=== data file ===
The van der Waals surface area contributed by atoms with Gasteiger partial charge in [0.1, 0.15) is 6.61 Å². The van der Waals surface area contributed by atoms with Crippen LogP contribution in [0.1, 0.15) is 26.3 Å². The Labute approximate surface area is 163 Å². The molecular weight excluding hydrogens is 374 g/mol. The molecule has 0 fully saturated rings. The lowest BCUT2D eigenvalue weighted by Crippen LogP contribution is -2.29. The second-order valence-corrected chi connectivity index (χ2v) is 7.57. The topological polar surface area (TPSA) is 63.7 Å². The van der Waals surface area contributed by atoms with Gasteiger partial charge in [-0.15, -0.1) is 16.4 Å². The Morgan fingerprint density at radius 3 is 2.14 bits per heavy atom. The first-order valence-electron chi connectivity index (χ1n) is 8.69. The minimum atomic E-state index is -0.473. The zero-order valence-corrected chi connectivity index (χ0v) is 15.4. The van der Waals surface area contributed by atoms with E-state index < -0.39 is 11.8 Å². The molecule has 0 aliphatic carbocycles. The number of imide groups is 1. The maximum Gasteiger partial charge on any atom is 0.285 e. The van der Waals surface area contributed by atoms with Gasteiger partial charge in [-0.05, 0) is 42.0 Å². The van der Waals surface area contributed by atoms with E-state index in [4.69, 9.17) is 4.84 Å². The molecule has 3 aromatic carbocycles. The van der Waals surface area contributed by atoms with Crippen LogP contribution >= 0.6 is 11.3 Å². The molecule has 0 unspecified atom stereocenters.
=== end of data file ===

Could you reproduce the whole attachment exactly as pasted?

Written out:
The van der Waals surface area contributed by atoms with Gasteiger partial charge in [0.1, 0.15) is 6.61 Å². The van der Waals surface area contributed by atoms with Crippen LogP contribution in [0.1, 0.15) is 26.3 Å². The Labute approximate surface area is 163 Å². The molecular weight excluding hydrogens is 374 g/mol. The molecule has 0 fully saturated rings. The lowest BCUT2D eigenvalue weighted by Crippen LogP contribution is -2.29. The second-order valence-corrected chi connectivity index (χ2v) is 7.57. The topological polar surface area (TPSA) is 63.7 Å². The van der Waals surface area contributed by atoms with Gasteiger partial charge in [-0.15, -0.1) is 16.4 Å². The Morgan fingerprint density at radius 3 is 2.14 bits per heavy atom. The first-order valence-electron chi connectivity index (χ1n) is 8.69. The minimum atomic E-state index is -0.473. The zero-order valence-corrected chi connectivity index (χ0v) is 15.4. The van der Waals surface area contributed by atoms with E-state index < -0.39 is 11.8 Å². The molecule has 0 aliphatic carbocycles. The number of imide groups is 1. The maximum Gasteiger partial charge on any atom is 0.285 e. The van der Waals surface area contributed by atoms with Gasteiger partial charge in [-0.05, 0) is 42.0 Å². The van der Waals surface area contributed by atoms with E-state index in [4.69, 9.17) is 4.84 Å². The molecule has 3 aromatic carbocycles. The van der Waals surface area contributed by atoms with Crippen LogP contribution >= 0.6 is 11.3 Å². The molecule has 0 unspecified atom stereocenters.